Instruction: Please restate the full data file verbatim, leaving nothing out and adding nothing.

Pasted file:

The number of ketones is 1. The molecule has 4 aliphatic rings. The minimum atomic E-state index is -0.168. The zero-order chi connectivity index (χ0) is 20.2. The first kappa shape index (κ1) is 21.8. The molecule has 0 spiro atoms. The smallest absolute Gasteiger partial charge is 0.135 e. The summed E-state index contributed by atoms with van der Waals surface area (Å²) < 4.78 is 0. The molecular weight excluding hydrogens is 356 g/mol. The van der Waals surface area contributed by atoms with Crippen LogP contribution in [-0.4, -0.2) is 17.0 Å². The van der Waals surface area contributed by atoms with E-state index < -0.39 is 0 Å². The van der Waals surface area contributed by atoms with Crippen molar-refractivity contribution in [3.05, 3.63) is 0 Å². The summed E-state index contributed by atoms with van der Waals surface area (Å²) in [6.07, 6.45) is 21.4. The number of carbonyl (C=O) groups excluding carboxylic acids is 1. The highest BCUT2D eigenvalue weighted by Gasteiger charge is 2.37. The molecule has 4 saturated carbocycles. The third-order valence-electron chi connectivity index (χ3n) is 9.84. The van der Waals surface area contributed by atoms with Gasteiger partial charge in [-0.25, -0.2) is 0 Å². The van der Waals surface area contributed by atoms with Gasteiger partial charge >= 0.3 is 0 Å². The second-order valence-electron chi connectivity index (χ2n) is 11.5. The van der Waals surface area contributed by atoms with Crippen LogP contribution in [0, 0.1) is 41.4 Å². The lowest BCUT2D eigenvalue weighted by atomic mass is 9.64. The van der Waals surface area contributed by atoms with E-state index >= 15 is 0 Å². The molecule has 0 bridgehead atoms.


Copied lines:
The number of ketones is 1. The molecule has 4 aliphatic rings. The minimum atomic E-state index is -0.168. The zero-order chi connectivity index (χ0) is 20.2. The first kappa shape index (κ1) is 21.8. The molecule has 0 spiro atoms. The smallest absolute Gasteiger partial charge is 0.135 e. The summed E-state index contributed by atoms with van der Waals surface area (Å²) < 4.78 is 0. The molecular weight excluding hydrogens is 356 g/mol. The van der Waals surface area contributed by atoms with Crippen LogP contribution in [-0.4, -0.2) is 17.0 Å². The van der Waals surface area contributed by atoms with E-state index < -0.39 is 0 Å². The van der Waals surface area contributed by atoms with Crippen molar-refractivity contribution in [3.05, 3.63) is 0 Å². The summed E-state index contributed by atoms with van der Waals surface area (Å²) in [6.07, 6.45) is 21.4. The number of carbonyl (C=O) groups excluding carboxylic acids is 1. The highest BCUT2D eigenvalue weighted by Gasteiger charge is 2.37. The molecule has 4 saturated carbocycles. The third-order valence-electron chi connectivity index (χ3n) is 9.84. The van der Waals surface area contributed by atoms with Gasteiger partial charge in [-0.25, -0.2) is 0 Å². The van der Waals surface area contributed by atoms with Gasteiger partial charge >= 0.3 is 0 Å². The second-order valence-electron chi connectivity index (χ2n) is 11.5. The van der Waals surface area contributed by atoms with Crippen LogP contribution in [0, 0.1) is 41.4 Å². The lowest BCUT2D eigenvalue weighted by atomic mass is 9.64. The van der Waals surface area contributed by atoms with E-state index >= 15 is 0 Å². The molecule has 0 bridgehead atoms.